At the Leatherhead Food Research conference ‘Food for Sport: The Winning Formula’, industry stakeholders and scientists discussed broadening the appeal of the category to capitalise upon a wider desire amongst consumers for performance products.
Sports nutrition products are developed to cater for demand in four broad areas: weight management, hydration, energy release and recovery.
Leatherhead’s own statistics show that the UK sports nutrition market is currently worth around £250m, with growth of more than 30% projected over the next three years.
In product terms beverages account for £164m of this market, with GlaxoSmithKline’s isotonic glucose-based energy drink Lucozade alone accounting for 72% of the spend. Other products include chewing gums, soluble sports tablets, gels and sweets.
Traditional macho category
However, according to Tom Ellis, strategy and research director at brand agency 1HQ: “Despite the growing global worth of the market, women-specific products represent only a tiny part of it.”
Simon Jurkiw, research and education manager at sports nutrition supplier MaxiMuscle – traditionally renowned for its alpha male marketing images that emphasise muscle size and strength – told delegates that the firm had recently broadened its product range and was keen to shed its macho image, given that “building muscle doesn’t appeal either to women or endurance athletes”.
Maximuscle now has a Maxitone brand that emphasises, “weight loss, body toning and well-being” and a more male-oriented Maxifuel banner, which concentrates on “boosting energy and stimulating recovery”.
In an industry where offerings were split between “100% researched products and others that are cutting edge,” said Jerkow, Maximuscle sees “more basic” product offerings as viable way of attracting “average gym goers”.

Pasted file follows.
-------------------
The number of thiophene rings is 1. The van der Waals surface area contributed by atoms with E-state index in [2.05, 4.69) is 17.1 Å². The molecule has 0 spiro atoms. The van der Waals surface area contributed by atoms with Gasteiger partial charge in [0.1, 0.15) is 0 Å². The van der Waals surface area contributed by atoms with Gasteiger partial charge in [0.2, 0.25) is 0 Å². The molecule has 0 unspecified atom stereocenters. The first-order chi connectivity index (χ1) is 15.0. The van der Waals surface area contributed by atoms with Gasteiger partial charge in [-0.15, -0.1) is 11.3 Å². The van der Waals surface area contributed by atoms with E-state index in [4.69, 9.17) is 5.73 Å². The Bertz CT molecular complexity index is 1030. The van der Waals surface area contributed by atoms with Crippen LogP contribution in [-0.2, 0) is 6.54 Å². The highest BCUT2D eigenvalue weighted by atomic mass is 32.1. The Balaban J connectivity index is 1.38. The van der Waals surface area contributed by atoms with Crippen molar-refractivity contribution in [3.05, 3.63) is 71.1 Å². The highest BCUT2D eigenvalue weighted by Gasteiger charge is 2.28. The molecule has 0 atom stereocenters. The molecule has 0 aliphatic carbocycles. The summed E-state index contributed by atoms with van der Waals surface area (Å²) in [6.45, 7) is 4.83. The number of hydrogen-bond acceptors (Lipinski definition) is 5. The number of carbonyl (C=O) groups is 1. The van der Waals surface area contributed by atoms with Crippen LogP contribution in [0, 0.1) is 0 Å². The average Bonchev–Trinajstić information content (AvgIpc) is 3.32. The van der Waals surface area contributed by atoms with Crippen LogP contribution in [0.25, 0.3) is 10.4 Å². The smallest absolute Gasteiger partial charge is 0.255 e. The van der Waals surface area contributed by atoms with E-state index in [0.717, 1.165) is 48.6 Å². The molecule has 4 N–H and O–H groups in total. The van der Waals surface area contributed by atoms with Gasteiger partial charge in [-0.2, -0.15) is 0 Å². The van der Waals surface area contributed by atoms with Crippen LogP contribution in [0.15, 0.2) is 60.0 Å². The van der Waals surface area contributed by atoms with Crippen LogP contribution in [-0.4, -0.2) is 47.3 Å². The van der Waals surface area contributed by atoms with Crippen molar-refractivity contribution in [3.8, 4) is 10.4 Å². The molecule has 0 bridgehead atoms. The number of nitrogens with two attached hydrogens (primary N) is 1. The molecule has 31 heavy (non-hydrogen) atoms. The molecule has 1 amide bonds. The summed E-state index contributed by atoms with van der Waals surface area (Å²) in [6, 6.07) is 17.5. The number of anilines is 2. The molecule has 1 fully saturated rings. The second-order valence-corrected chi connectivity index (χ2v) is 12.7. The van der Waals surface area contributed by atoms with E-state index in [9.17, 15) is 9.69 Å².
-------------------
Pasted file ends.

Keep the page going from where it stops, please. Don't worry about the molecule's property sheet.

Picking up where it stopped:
Attracted by a “basic carbohydrate or protein drinks for post exercise”, he said, it was hoped that such consumers might later perceive the benefits of MaxiMuscle’s ‘performance’ nutrients such as amino acid-based HMB and creatine.
What women want?
Ellis said that 56% of UK women partake in sport at least once a month, with yoga, keep fit, swimming and cycling favourite activities.
But the “aggressive coding” of nutrition products did not reflect this shift, said Ellis, and “companies need to realise that it isn’t enough to simply repackage products in pink and expect them to appeal."
Compare the 2000s with the 1960s, he said, and it is now socially acceptable for women to have muscles, express controlled aggression and partake in ‘male’ team sports and activities such as body pump.
“Women desire products that emphasise goals, performance, yes, but also more subtle messages emphasising group activity and less aggressive exercise targets stressing toning, shape and ‘self actualisation’.
“To reach women it’s critical to balance ‘male’ and ‘female’ semiotic codes that reinforce ideas about gender – where most of us respond to cues from both – and ask ‘who do you want to reach with this product?’, and what is your point of difference in a competitive context?”
Ellis’ address was hailed by one delegate, who said that broadening the appeal of sports nutrition as a category was the “only way of dragging it out its current ditch”.
Another said: “We’ve spoken all day about sports nutrition, but perhaps ‘sports’ presents the wrong brand image and we should talk instead about ‘activity’ in general.”